Do you use Facebook?
There’s a new survey out this week suggesting that the popular social networking site is a major factor in 1 out of 5 U.S. divorces.
Are you surprised?
Before going any further, let’s be clear:
Facebook doesn’t cause divorce – people do.
Over the years, the evolution of technology has always facilitated marital infidelity, at least for those so inclined. When the telephone was first invented, people were suddenly able to talk instantly with another person in a different locale. A spouse who was lonely could now find a willing and potentially seductive soul within seconds. And once they hung up, there would be no trace of the call or conversation.
Radio did a great job of connecting and entertaining, too, but fictitious dramas and soap operas planted seeds of discontent in some. A struggling housewife was left wondering why the (scripted) husband on the radio show sounded so suave and debonair – while her man came home grumbling and mumbling about the boss in the backroom. Ditto for movies and television, which can portray perfection, not reality.
The popularization of the automobile also made it easier for illicit lovers to rendezvous outside the shadow of home. When email became common, divorce lawyers began seeing scads of electronic evidence of spousal infidelity. After all, unless one has a post office box or is having an affair with the mail carrier, it’s a little hard to secretly exchange “love notes.”
One of the terrific qualities of Mark Zuckerberg’s invention is its ability to help us connect with the past and with it, our long lost friends. What fun it is to see that old class picture from second grade or catch up with classmates and teammates from decades ago. It’s also simplified communication. I no longer have to keep track of addresses and phone numbers. I just need to remember names – and all in one spot, no less!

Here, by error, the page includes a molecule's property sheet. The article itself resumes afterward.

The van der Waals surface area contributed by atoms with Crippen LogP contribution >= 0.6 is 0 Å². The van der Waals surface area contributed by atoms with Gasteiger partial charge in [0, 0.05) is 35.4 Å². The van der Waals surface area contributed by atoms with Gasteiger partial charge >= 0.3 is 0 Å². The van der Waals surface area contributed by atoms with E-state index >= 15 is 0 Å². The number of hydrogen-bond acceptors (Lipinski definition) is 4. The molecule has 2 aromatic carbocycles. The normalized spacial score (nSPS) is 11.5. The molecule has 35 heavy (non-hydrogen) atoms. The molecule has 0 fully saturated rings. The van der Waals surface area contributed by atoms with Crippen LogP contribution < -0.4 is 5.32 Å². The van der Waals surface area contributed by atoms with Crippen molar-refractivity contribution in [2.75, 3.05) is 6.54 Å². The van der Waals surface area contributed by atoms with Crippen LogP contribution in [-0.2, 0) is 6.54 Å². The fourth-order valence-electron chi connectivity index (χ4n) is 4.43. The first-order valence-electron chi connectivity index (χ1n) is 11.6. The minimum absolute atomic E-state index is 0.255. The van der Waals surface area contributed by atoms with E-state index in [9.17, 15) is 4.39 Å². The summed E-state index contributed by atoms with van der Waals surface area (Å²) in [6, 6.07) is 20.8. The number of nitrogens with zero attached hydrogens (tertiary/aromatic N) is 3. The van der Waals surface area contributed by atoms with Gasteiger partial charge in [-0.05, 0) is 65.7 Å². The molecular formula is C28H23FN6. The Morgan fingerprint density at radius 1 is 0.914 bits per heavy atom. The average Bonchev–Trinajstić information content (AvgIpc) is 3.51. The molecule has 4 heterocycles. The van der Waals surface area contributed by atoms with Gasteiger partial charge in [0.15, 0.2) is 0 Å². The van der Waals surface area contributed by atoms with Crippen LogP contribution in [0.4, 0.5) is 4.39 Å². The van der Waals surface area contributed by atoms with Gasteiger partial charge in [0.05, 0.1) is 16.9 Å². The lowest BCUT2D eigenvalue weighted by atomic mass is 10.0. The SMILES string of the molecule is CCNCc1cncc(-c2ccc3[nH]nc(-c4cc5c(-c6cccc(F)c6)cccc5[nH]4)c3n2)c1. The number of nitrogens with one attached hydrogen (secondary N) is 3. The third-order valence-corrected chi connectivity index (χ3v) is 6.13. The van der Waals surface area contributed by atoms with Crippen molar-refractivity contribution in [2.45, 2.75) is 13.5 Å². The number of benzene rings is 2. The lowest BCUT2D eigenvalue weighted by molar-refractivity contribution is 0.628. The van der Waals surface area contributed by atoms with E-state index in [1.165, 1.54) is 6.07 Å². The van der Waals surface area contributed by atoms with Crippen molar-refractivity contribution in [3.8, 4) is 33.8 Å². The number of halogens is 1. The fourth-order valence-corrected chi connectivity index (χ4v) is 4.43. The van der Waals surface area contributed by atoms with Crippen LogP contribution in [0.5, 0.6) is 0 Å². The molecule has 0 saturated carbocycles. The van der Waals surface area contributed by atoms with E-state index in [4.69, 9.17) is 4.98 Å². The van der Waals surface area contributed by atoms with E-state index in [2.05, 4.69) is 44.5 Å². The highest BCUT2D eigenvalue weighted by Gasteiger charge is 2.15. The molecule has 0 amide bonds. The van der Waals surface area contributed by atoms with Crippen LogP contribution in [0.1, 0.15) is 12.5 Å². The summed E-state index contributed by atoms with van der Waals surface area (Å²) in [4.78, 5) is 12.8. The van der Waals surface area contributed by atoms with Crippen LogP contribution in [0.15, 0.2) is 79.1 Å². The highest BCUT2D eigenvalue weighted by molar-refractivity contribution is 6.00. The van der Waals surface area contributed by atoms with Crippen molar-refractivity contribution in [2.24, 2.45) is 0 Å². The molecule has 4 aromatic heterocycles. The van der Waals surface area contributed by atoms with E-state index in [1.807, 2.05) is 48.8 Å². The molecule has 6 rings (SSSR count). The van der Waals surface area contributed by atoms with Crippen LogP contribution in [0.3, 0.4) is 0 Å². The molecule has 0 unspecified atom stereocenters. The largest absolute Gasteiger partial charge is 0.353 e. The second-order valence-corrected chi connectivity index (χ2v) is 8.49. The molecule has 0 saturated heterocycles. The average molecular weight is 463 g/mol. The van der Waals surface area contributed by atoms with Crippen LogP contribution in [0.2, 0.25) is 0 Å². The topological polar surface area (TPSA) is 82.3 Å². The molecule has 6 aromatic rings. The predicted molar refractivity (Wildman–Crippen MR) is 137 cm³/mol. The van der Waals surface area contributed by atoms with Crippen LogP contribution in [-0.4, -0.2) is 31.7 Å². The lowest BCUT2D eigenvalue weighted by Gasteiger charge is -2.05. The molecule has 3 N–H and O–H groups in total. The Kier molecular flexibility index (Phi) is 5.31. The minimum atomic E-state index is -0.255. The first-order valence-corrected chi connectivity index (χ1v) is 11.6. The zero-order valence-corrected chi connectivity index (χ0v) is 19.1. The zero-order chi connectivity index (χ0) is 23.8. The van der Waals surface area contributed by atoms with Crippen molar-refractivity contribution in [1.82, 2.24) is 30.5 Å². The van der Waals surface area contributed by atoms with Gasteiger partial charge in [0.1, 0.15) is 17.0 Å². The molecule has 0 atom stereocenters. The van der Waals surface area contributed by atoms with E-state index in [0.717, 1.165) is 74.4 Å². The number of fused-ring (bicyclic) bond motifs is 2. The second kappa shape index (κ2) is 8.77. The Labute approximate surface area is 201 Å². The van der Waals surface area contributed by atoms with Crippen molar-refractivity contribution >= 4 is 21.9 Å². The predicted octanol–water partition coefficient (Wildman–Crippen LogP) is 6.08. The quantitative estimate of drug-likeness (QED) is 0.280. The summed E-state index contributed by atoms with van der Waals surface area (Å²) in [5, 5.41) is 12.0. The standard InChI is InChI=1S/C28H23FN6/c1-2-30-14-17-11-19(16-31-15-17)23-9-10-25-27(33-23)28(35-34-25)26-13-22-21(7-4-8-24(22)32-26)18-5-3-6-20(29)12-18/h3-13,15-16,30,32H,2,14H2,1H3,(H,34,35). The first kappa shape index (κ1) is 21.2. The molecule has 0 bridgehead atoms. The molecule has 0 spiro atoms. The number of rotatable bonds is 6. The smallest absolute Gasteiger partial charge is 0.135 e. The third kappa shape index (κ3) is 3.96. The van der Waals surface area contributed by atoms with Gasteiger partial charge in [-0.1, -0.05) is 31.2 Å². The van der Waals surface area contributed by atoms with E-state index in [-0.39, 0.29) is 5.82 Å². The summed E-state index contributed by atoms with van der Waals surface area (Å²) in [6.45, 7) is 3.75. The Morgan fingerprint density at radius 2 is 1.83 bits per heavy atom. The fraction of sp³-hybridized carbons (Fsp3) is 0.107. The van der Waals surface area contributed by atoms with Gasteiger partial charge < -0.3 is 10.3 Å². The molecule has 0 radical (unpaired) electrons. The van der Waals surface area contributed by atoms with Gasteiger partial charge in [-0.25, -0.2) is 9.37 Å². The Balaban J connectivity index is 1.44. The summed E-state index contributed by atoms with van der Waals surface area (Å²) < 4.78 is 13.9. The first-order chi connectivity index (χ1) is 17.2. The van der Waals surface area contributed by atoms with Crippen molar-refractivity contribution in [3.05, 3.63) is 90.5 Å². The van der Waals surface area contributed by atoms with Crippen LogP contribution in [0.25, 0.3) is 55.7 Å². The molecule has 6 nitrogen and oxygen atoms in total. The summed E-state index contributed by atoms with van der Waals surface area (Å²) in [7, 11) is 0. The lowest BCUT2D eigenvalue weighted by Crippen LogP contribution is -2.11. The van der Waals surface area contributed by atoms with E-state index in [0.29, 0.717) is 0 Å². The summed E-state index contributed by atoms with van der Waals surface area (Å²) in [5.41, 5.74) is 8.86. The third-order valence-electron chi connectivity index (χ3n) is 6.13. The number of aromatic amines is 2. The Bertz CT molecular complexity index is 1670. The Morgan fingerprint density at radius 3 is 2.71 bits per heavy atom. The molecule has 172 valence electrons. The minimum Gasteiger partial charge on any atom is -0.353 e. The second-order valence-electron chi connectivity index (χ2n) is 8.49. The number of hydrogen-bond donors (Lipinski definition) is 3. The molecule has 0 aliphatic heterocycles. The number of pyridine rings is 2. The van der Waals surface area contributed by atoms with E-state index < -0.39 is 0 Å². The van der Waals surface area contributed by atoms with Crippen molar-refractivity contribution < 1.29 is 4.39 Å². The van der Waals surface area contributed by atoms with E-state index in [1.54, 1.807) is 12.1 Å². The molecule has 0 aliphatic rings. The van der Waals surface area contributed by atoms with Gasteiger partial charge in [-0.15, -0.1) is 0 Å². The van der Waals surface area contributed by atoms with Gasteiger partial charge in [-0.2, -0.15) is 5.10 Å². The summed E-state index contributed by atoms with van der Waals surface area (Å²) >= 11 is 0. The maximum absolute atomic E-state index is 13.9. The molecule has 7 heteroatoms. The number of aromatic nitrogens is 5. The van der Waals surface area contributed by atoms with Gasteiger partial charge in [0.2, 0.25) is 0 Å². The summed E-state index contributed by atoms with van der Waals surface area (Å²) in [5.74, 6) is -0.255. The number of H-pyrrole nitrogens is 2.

Yet, like any good thing, it doesn’t take much to corrupt it. Isn’t that just the nature of a fallen world?
Our counseling department here at Focus sees the sad reality of these national trends. We get calls from people who cite Facebook and other social media – from Twitter to texting – as things their cheating spouses are engaged in. It would be easy to blame the technology, but as I’ve pointed out, through the years the sin is the same, it’s just that it’s being committed with the latest technological advance.
There are numerous contributing factors to infidelity. But I think we can spot two common themes of those who find themselves entangled in cheating via Facebook.
First, those who “cheat” via Facebook tend to be more in love with the past than they are with the person from the past. Most of the divorces we hear about stem from rekindled high school romances. These people are second guessers – wondering what if. In other words, to quote the poet, “For of all sad words of tongue or pen, the saddest are these: ‘It might have been!'”
Second, Facebook-driven infidelity easily lends itself to the great lie that rests at the heart of most discontent, mainly that what I don’t have is surely better than what I do.
· Keep No Secrets: Maintaining mutual accessibility to Facebook and email accounts is a good idea.
· Talk: If you’re “friended” by an old flame, don’t be embarrassed to talk about it. After all, you can’t help who sends you a friend request – but you can control what you do with it.
· Have Fun: Use Facebook to help your spouse learn about your past. Don’t be afraid of something that happened 20 years ago. By letting your wife or husband in on a story or old friendship, you’ll be giving them an opportunity to learn more about you – and maybe why you are the way you are.
Many years ago the bestselling author, Jerry Jenkins, penned a great book titled Hedges, urging couples to maintain marital guardrails. There was no such thing as Facebook when Mr. Jenkins first put pen to paper, but the principles are timeless. In fact, in the subtitle of the work he asked a question that echoes down through the years. He asked it of his readers – and I ask it of you:
Do you love your marriage enough to protect it?